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National

January 16, 2015

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No law in place to address issues of disabled persons

ISLAMABAD: Punjab that celebrated International Disability Day by beating the protesting blind persons in Lahore has the smallest number of disabled population whereas the terrorist-hit Khyber-Pakhtunkhwa (KP) has the highest number of disabled persons but no law is in place anywhere to address their issues.
There are as many as 90.61 million people registered for Computerised National Identity Card and included in them are 148,470 disabled persons, according to the Nadra record. This information was requested using the Freedom of Information Ordinance 2002 but was provided only after the intervention of federal ombudsman as Nadra had initially refused to share it.
Punjab has 54.98 million CNIC holders and 45, 146 (0.08%) of them have been registered as disabled. Baluchistan follows in terms of lower number of disabled card holders. Out of 3.67 million CNIC holders in this resource-rich province, there are 3533 (0.09%) are disabled.
Sindh is ranked third in this category. It has 21.07 million card holders, as many as 31855 (0.15%) are registered as disabled. KP houses the maximum number of disabled. There is no study to find out that whether the disability is outcome of terrorist incidents or due to some other reasons. Out of 13301197 CNIC holders, 62,079 (0.46%) are disability card holders.
The size of disabled population is widely disputed as families generally tend to hide such details due to the social stigma attached with the disability in absence of any government policy to bring them in mainstream as productive citizens.
According to the population census of 1998, the number of persons with disabilities stands at 32866, less than 2.5 % of the total population of the country, a figure that has always been contested.
Disability rights activists argue that the number of such persons is much higher that reported in the census. The staff involved in collecting data for 1998 census was not trained to dig up information about the number of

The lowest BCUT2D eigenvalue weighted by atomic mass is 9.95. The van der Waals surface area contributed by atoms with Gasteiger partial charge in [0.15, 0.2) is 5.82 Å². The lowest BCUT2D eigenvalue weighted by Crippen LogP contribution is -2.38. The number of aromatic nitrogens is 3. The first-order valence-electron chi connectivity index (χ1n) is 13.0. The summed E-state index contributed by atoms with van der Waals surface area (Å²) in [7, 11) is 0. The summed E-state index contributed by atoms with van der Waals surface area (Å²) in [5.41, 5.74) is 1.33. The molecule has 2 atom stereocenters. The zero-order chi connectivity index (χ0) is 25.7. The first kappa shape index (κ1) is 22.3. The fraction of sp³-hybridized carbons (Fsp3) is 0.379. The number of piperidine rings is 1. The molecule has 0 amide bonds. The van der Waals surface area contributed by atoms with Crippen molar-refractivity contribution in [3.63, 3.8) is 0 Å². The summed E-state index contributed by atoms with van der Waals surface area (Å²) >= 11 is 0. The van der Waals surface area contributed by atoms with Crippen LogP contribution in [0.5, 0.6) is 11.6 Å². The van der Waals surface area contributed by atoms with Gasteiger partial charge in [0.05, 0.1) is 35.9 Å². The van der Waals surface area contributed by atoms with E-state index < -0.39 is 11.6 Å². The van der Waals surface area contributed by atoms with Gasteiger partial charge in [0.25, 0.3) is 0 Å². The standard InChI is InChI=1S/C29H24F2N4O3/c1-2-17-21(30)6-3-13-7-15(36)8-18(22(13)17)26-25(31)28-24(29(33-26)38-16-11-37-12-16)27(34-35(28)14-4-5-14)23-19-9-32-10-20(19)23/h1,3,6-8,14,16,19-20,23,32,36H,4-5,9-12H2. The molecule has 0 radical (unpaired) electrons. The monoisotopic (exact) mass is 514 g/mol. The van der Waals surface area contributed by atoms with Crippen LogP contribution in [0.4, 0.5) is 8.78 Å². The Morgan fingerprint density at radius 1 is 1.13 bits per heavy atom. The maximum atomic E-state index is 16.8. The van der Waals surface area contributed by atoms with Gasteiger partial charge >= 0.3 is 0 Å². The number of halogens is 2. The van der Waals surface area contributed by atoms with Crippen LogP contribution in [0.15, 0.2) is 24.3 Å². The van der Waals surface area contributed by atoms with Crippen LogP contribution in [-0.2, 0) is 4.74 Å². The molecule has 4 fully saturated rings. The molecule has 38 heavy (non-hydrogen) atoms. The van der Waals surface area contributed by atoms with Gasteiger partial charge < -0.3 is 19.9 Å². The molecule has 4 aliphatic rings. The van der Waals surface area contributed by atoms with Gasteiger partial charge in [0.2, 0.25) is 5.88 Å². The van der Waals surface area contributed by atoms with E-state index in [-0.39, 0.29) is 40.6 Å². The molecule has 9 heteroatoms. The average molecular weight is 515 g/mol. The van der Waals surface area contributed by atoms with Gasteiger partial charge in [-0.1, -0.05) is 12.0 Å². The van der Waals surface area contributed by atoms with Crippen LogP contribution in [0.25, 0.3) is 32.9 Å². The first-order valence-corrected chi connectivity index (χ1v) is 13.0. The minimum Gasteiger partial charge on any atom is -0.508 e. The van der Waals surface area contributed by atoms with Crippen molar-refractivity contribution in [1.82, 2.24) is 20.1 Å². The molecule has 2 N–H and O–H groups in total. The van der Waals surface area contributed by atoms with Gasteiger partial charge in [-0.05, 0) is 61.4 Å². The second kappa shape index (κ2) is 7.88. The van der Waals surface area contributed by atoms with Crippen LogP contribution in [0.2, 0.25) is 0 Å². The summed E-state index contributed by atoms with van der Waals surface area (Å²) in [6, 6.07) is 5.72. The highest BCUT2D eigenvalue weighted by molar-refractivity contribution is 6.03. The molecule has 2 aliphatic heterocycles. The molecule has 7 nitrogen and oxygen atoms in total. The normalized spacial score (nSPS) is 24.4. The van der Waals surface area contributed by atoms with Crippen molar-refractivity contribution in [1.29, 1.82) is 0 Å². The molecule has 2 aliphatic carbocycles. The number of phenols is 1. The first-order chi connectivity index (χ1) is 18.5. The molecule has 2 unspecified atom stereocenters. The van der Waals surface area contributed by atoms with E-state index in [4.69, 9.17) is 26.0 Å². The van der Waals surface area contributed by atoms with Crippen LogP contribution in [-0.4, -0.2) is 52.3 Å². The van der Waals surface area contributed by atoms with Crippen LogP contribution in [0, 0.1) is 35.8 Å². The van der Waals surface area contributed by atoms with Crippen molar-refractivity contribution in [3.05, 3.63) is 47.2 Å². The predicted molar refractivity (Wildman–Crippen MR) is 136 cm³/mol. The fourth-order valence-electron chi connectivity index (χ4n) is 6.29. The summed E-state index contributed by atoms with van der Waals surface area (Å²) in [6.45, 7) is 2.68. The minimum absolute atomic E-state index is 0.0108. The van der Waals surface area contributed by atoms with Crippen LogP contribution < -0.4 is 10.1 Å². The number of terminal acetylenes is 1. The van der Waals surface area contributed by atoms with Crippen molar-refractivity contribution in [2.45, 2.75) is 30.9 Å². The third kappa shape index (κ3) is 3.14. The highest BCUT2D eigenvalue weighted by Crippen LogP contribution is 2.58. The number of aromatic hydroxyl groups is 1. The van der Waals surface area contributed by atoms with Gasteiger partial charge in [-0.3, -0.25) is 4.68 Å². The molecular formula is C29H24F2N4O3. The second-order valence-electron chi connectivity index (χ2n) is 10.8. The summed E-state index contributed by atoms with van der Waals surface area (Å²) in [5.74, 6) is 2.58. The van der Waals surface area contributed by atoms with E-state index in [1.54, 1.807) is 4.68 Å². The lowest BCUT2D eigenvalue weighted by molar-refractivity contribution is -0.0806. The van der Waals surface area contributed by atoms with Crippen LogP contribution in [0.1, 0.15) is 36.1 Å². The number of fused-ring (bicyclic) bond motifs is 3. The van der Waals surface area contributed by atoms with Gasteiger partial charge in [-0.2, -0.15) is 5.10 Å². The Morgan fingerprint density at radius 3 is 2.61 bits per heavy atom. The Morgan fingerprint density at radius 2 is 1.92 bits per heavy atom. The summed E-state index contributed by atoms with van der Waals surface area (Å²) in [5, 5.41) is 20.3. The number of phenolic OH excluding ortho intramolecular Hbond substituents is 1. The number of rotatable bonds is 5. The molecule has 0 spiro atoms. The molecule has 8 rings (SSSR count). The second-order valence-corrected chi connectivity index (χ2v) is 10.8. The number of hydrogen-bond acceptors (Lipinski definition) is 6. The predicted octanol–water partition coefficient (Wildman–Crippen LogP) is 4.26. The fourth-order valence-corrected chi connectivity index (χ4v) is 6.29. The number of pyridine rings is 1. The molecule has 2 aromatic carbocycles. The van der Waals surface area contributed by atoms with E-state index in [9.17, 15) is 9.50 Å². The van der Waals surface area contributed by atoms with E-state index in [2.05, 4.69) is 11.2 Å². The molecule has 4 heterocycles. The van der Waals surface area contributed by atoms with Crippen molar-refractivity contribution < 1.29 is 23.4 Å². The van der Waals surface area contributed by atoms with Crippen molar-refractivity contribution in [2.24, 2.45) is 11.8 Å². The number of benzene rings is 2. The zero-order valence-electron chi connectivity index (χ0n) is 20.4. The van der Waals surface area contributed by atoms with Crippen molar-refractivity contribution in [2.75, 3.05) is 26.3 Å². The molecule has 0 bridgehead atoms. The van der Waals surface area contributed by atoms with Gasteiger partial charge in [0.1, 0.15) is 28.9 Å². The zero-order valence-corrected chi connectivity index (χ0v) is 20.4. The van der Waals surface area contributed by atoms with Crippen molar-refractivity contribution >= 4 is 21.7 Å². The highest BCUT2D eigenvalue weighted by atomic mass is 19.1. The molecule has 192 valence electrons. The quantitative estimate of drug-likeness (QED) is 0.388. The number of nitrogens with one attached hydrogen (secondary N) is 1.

disabled persons in a family, according to Zahid Abdullah, who lost eyesight in student life. He is a role model for disabled persons who emerged as an accomplished citizen braving against all odds.
Zahid refused resigning to the blindness. Instead, he did masters in English and Development Studies, taught at different universities and authored three books including the one on disability: “Disabled by Society.”
Father of three girls, Zahid currently works as coordinator of the Coalition of Right to Information, travels abroad and inside Pakistan speaking on RTI and training common citizens as well as journalists on RTI law and how to use it for holding the government to account.
Other than 2% quota in government jobs and 50% concession in fares of national flag carrier and Pakistan Railways, successive governments have not taken initiatives to rehabilitate persons with disabilities, Zahid deplored.
Although Pakistan ratified UN Convention on Rights of Persons with Disabilities in 2011, steps have not been taken to eradicate attitudinal, social and environmental barriers that persons with disabilities have to face on daily basis. This can be gauged from the fact that there is no disability law in place to promote and protect rights of the disabled in the country, Zahid said.
The PPP government is the only administration that took some measures by launching Disability Card for such persons in 2009 with special logo displayed on it but there is no incentive for them to acquire such cards.
As a result, a negligible number of disabled persons managed to live a productive and functionally active life whereas the rest are restricted to their homes or end up as beggars on streets.
Long ago, the government allocated two percent job quotas for the disabled but this policy has never been translated into action. And when blind persons assembled in Lahore to protest the government’s failure in this regard, the police were sent to beat them on December 4, the day globally commemorated as International Day for Disabled Persons.

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